I fully recognize that we have been in a backdrop of extreme optimism and speculation -- and that many traders and investors have profitably embraced the multiple opportunities, from the mundane to the not so mundane.
By contrast, my broader (ursine) market view and risk-averse nature have kept me from participating with much of the ceremonies.
In part my lack of participation is a function of my wrong-footed market view, and in part I am unwilling to partake in speculation when I view individual equity reward vs. risk as unattractive.
Being out of sync stinks but it is also a function of one's risk profile/appetite and general market views.
"And no one is getting fat, 'cept Mama Cass...
Duffy's good vibations and our imaginations
Can't go on indefinitely."
- Creeque Alley, Mamas and the Papas
I will observe from afar the speculation -- as I did with SPACs early in 2021 -- which ended badly -- and when stocks ripped back in early 2000 and in the fall of 2007. As a routine matter, I just won't play in that sand box -- just as I wasn't when Citigroup's (C) Prince declared that, in the summer of 2007, "the music was still playing" or as the Dot.Com bubble inflated in the late 1990s. During those periods, like today, I felt foolish as everyone was getting fat 'cept Papa Kass.
But, unlike others, who are quick to criticize those that are not playing in the church of what is happening now, I respect the ability of those that embrace and profit from the opportunities.
You Are Watching Cable 10 - Aurora Illinois Community Access Channel
I view the current environment as a likely culmination of a speculative era and not the start of a protracted era of speculation. But, as always, I could be mistaken.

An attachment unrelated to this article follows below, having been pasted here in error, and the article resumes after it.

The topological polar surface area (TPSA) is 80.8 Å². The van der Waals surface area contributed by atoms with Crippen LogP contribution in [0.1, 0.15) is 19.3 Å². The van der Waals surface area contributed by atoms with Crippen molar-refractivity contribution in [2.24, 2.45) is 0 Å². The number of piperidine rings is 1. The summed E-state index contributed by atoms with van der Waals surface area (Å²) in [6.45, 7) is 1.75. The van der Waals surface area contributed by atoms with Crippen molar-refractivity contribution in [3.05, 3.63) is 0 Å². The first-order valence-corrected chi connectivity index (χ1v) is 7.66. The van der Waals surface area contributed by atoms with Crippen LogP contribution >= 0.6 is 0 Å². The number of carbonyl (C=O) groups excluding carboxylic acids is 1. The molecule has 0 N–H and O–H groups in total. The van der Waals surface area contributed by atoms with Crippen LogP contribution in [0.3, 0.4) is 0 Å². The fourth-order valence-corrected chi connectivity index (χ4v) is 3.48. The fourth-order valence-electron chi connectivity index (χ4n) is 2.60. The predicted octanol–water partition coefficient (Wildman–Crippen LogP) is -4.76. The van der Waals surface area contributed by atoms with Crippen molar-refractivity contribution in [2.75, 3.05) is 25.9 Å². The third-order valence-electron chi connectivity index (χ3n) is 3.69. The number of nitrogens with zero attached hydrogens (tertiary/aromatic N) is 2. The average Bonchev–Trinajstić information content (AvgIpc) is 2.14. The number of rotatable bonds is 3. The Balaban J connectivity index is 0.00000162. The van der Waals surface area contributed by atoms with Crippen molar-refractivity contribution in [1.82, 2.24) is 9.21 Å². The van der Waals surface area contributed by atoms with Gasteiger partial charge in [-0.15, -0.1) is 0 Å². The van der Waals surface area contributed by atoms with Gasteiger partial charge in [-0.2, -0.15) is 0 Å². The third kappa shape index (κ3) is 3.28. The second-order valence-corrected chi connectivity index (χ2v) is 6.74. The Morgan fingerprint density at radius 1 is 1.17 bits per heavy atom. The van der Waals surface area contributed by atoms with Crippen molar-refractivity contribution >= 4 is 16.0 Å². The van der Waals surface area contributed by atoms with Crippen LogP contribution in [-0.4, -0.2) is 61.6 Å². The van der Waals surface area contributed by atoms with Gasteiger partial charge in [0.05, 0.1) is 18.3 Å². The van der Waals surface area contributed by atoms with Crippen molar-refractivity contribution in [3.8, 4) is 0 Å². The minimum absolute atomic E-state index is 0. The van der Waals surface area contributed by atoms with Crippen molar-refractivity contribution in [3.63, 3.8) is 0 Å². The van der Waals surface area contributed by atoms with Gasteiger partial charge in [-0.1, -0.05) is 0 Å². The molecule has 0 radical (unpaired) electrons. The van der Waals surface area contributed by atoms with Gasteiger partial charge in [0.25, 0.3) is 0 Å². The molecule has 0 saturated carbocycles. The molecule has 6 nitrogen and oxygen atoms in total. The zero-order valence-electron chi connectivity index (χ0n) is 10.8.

This era has, at its foundation, central bankers who have provided the liquidity, and negative real yields, that have produced massive retail inflows, historically high valuations and limited fear.
The cherry on the top has been the changing market structure away from active management and towards passive investing, and those who generally base their strategy on price and momentum and not fundamentals.
Along the way speculation has blossomed, creating an epic cycle that, arguably, in dollar terms, is larger than the Nifty Fifty Bull Market or the Dot.Com Boom:
* Fundamentals (read: inflation and inflationary pressures, supply chain disruptions) are unchallenged by those that are long.
* Politicians, on both sides of the pew, lost all their discipline as they embarked on what I have described as Modern Fiscal Theory.
* A marketing genius, David Portnoy - who has no background in investing - was seen as a trading and investing guru embraced by investment professionals who should have known better.
* Gamma squeezes, with weekly call options, became a new term and has become a commonplace trading strategy.
* SPACs, with huge promote fees, became an asset class.
* And then there is a vast and growing stable of digital currencies -- some of which don't just double overnight, some rise by thousands of percentage points.
The most amazing feature to me is how little this era, and the associated policies, are being questioned or challenged.
In a backdrop of speculation, my investing ideas are boring -- I know that.
Remember that good vibrations and our imaginations can't go on indefinitely. Someday the leaves will turn brown and the sky will be grey on a winter's day.
When Michelle and John Phillips of The Mamas and the Papas wrote "California Dreamin'" -- they intended to express their longing for the warmth of Los Angeles while being in a cold New York City. I, too, long - -for lower stock prices.
But for now, Wall Street's dreamin' is becomin' a reality and we are watching Cable 10 Aurora Illinois Community Access Channel -- where both Wayne and Garth are living in the now and partying on to the glaring, palpable and undeniable sounds of Aerosmith.
(This commentary originally appeared on Real Money Pro on November 9. Click here to learn about this dynamic market information service for active traders and to receive Doug Kass's Daily Diary and columns from Paul Price, Bret Jensen and others.)